Last week, the Biden administration restored protections for the world’s largest intact temperate rainforest, reversing a Trump-era initiative that opened up millions of acres to road-building and logging. The Tongass National Forest in Southeast Alaska covers 16.7 million acres — an area larger than West Virginia — and is home to old-growth Sitka spruce and cedars. Bald eagles swoop low over the forest’s dense canopy. Deer, moose, and black bears roam wild, and salmon swim in the forest’s streams.

Because the Tongass is a massive carbon sink, storing 8 percent of the total carbon in U.S. forests, it’s often called the “lungs of the country.” Locally, Alaskan Native tribes depend on the forest to hunt deer and moose, forage for medicines, and fish salmon. “It’s just very important that we keep [the forest] intact,” said Joel Jackson, president of the Organized Village of Kake, a federally recognized tribe located on the forest’s edge.

But the abundance of old-growth trees has long made the Tongass a target of the timber industry. A controversial Clinton-era policy called the Roadless Rule banned logging, roadbuilding, and other extractive industrial activity in the Tongass and other national forests. The rule has been weakened by legal challenges and the revisions of subsequent presidential administrations — some of them more friendly to logging interests. Most recently, the Trump administration repealed the Roadless Rule for more than 9 million acres of the Tongass. 

Those protections were reinstated on Wednesday by the U.S. Department of Agriculture. The move was welcomed by environmental groups, conservationists, and Native Alaskan tribal communities. 

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“It’s incredibly important to have these sorts of common sense protections in place,” said Austin Williams, the Alaska director of law and policy for the nonprofit conservation group Trout Unlimited. The Roadless Rule is “central to making sure that these remote areas are managed in a way that is smart, that’s forward looking, and that’s responsive to the economic values in the region,” he added.

Even with the Roadless Rule firmly back in place, however, threats to the Tongass remain. An investigation by Grist in partnership with CoastAlaska and Earthrise Media last year found that vast swaths of the forest continue to be logged through the use of federally-approved land swaps. Congress can approve the exchange of federally-protected lands for private tracts. As a result, 88,000 acres have been transferred out of the Tongass National Forest to groups with logging interests since 2015. The analysis also found that 63 percent of the forest acreage razed between 2001 and 2014 had been transferred out of federal ownership. Restoring the Roadless Rule does little to prevent federal land swaps that can open up the Tongass to logging.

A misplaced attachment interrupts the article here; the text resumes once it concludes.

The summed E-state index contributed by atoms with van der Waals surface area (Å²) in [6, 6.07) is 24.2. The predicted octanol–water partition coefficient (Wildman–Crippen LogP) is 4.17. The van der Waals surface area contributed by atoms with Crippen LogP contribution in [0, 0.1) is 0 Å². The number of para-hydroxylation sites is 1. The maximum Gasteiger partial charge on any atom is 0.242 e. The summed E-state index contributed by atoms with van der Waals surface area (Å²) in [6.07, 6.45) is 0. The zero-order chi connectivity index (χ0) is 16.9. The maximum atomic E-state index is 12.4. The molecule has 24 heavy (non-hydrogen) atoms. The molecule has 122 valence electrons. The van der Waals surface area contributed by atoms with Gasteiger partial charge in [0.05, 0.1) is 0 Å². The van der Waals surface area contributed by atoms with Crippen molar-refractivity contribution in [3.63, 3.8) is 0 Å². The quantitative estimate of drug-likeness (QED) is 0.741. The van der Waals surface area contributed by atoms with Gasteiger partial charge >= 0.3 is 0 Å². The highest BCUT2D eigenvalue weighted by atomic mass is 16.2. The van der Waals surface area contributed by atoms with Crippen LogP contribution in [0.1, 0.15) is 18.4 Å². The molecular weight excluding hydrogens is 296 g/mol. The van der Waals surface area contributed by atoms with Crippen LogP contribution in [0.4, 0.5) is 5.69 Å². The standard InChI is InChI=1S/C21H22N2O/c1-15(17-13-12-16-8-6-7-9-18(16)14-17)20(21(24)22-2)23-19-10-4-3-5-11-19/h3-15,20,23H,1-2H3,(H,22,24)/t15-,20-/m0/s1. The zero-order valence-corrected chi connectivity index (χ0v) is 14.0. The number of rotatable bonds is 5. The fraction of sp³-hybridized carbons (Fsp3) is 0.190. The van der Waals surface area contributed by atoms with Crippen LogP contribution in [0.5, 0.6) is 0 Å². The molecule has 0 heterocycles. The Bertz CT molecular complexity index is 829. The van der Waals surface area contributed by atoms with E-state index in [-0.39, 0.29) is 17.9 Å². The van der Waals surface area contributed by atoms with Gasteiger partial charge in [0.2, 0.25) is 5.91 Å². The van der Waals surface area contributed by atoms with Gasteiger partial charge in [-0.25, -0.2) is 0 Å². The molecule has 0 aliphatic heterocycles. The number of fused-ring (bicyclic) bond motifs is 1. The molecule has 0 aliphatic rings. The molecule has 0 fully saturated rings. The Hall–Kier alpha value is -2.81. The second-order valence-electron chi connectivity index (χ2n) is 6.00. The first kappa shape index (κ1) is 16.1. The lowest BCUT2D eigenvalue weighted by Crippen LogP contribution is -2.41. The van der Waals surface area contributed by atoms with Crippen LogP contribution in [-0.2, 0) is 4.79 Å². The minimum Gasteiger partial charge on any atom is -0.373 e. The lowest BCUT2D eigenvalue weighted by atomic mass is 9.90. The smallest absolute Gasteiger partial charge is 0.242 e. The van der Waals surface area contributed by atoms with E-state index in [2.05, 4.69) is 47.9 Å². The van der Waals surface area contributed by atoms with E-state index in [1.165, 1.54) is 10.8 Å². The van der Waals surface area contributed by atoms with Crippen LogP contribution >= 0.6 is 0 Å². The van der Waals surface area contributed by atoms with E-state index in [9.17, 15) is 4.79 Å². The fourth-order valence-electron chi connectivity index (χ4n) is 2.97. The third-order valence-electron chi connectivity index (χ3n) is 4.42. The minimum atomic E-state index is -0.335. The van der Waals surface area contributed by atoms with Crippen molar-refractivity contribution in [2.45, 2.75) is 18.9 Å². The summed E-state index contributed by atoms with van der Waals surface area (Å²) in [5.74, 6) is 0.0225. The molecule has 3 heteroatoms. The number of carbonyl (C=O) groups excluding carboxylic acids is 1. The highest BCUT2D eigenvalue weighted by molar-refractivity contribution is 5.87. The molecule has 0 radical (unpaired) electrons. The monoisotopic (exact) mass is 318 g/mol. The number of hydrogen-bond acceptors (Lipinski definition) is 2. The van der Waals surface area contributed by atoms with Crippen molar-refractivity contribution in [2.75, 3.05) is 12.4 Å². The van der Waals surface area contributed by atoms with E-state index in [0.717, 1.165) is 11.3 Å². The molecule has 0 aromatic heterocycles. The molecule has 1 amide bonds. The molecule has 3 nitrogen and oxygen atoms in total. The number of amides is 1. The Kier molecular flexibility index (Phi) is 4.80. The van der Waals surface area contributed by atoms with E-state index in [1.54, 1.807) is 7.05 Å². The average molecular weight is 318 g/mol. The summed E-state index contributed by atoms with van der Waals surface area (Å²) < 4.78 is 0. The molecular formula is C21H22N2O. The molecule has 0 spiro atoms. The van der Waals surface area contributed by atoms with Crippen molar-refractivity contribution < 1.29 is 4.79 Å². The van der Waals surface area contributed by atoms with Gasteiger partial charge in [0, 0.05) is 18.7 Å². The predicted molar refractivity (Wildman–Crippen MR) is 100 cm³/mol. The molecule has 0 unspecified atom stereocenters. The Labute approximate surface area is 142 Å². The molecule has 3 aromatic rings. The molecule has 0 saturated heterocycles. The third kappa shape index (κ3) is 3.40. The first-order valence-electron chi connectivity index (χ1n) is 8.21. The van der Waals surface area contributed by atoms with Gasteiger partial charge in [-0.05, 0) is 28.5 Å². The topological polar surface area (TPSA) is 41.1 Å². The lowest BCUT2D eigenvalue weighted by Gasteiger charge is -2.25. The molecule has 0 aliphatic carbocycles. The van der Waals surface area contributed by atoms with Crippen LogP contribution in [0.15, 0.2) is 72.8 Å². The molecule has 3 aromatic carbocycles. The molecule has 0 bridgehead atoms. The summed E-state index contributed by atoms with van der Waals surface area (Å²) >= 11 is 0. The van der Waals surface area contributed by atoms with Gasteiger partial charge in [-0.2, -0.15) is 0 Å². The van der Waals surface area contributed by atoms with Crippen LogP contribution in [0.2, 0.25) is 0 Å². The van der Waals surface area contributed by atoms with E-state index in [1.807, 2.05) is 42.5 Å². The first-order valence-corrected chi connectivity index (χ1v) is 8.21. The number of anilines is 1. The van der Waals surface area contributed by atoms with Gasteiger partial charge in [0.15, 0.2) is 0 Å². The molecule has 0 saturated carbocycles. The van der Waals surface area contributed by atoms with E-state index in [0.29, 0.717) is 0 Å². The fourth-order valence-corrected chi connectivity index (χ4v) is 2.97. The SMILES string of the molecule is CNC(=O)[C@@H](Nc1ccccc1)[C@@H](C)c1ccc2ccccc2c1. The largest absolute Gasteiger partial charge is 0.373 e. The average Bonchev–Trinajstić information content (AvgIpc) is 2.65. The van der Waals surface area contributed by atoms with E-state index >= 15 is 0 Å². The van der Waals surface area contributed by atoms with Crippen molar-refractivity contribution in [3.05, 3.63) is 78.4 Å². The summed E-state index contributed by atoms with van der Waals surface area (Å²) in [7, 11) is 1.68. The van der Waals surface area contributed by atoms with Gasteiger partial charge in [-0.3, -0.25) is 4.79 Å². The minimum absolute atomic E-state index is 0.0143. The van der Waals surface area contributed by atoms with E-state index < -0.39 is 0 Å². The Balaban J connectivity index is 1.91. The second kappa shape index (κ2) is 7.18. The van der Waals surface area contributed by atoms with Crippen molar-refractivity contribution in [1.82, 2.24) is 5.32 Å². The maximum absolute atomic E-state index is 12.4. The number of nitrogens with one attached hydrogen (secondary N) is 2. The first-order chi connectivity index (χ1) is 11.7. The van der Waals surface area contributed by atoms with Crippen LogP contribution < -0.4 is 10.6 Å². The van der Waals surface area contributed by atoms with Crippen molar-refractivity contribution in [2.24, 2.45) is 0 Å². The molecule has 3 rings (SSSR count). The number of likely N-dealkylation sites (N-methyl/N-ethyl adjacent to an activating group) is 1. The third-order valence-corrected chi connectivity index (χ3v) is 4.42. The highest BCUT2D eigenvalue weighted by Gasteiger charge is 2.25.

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The Tongass is also reeling from the effects of a warming planet. Jackson said that in recent years the region has received very little rain and has experienced drought — an unusual phenomenon for a rainforest. When it does snow, it melts in a few days, and drought conditions have allowed the hemlock sawfly, which feeds on the foliage, to thrive.

“The cold usually kills the little insects that feed on a tree,” said Jackson. “It’s just too warm.”

Restoring Roadless Rule protections for the Tongass is part of a larger management strategy by the Biden administration for Southeast Alaska. In 2021, the Department of Agriculture announced a four-pronged plan to end large-scale logging in the Tongass and instead focus on forest restoration, recreation, and resilience. It also invests money in local communities to identify ways to conserve natural resources while increasing economic opportunities in the region. 

The plan also prioritizes engaging in meaningful consultation with tribes — a marked departure from the practices under the Trump administration, according to Jackson. In previous years, administration officials would meet with tribal representatives, listen to their concerns, but not take their feedback into consideration.

“They were just here to check the box,” said Jackson, referencing the federal government’s obligation to consult with tribes. “But now that’s changed. They’re taking more time and trying to listen.”